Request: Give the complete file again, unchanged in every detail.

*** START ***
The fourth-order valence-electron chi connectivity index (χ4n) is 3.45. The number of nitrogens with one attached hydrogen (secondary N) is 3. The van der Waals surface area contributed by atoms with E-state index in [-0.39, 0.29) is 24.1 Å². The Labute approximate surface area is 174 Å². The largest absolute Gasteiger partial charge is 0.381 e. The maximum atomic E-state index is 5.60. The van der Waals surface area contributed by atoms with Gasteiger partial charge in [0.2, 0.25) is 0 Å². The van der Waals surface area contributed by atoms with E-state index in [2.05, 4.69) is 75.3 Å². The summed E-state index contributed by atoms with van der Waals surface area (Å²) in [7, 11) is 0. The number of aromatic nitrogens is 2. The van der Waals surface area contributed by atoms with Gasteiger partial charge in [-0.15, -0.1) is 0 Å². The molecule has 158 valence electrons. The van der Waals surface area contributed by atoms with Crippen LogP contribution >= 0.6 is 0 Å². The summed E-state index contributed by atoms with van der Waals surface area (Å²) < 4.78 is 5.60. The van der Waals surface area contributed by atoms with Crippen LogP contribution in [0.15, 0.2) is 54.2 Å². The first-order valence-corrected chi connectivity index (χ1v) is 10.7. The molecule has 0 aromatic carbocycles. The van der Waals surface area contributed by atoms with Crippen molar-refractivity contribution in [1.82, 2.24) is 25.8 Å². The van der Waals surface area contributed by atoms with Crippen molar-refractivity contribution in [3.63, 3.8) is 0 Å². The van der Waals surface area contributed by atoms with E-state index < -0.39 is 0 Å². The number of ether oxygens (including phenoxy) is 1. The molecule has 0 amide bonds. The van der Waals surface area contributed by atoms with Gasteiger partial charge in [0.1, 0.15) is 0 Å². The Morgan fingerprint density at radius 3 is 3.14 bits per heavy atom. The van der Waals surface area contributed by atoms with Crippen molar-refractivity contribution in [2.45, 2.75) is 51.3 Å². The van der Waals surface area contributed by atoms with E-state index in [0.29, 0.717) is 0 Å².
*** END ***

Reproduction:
The fourth-order valence-electron chi connectivity index (χ4n) is 3.45. The number of nitrogens with one attached hydrogen (secondary N) is 3. The van der Waals surface area contributed by atoms with E-state index in [-0.39, 0.29) is 24.1 Å². The Labute approximate surface area is 174 Å². The largest absolute Gasteiger partial charge is 0.381 e. The maximum atomic E-state index is 5.60. The van der Waals surface area contributed by atoms with Gasteiger partial charge in [0.2, 0.25) is 0 Å². The van der Waals surface area contributed by atoms with E-state index in [2.05, 4.69) is 75.3 Å². The summed E-state index contributed by atoms with van der Waals surface area (Å²) in [7, 11) is 0. The number of aromatic nitrogens is 2. The van der Waals surface area contributed by atoms with Gasteiger partial charge in [-0.15, -0.1) is 0 Å². The molecule has 158 valence electrons. The van der Waals surface area contributed by atoms with Crippen LogP contribution >= 0.6 is 0 Å². The summed E-state index contributed by atoms with van der Waals surface area (Å²) < 4.78 is 5.60. The van der Waals surface area contributed by atoms with Crippen LogP contribution in [0.15, 0.2) is 54.2 Å². The first-order valence-corrected chi connectivity index (χ1v) is 10.7. The molecule has 0 aromatic carbocycles. The van der Waals surface area contributed by atoms with Crippen molar-refractivity contribution in [1.82, 2.24) is 25.8 Å². The van der Waals surface area contributed by atoms with Crippen molar-refractivity contribution in [3.63, 3.8) is 0 Å². The van der Waals surface area contributed by atoms with E-state index < -0.39 is 0 Å². The number of ether oxygens (including phenoxy) is 1. The molecule has 0 amide bonds. The van der Waals surface area contributed by atoms with Gasteiger partial charge in [0.1, 0.15) is 0 Å². The Morgan fingerprint density at radius 3 is 3.14 bits per heavy atom. The van der Waals surface area contributed by atoms with Crippen molar-refractivity contribution in [2.45, 2.75) is 51.3 Å². The van der Waals surface area contributed by atoms with E-state index in [0.29, 0.717) is 0 Å².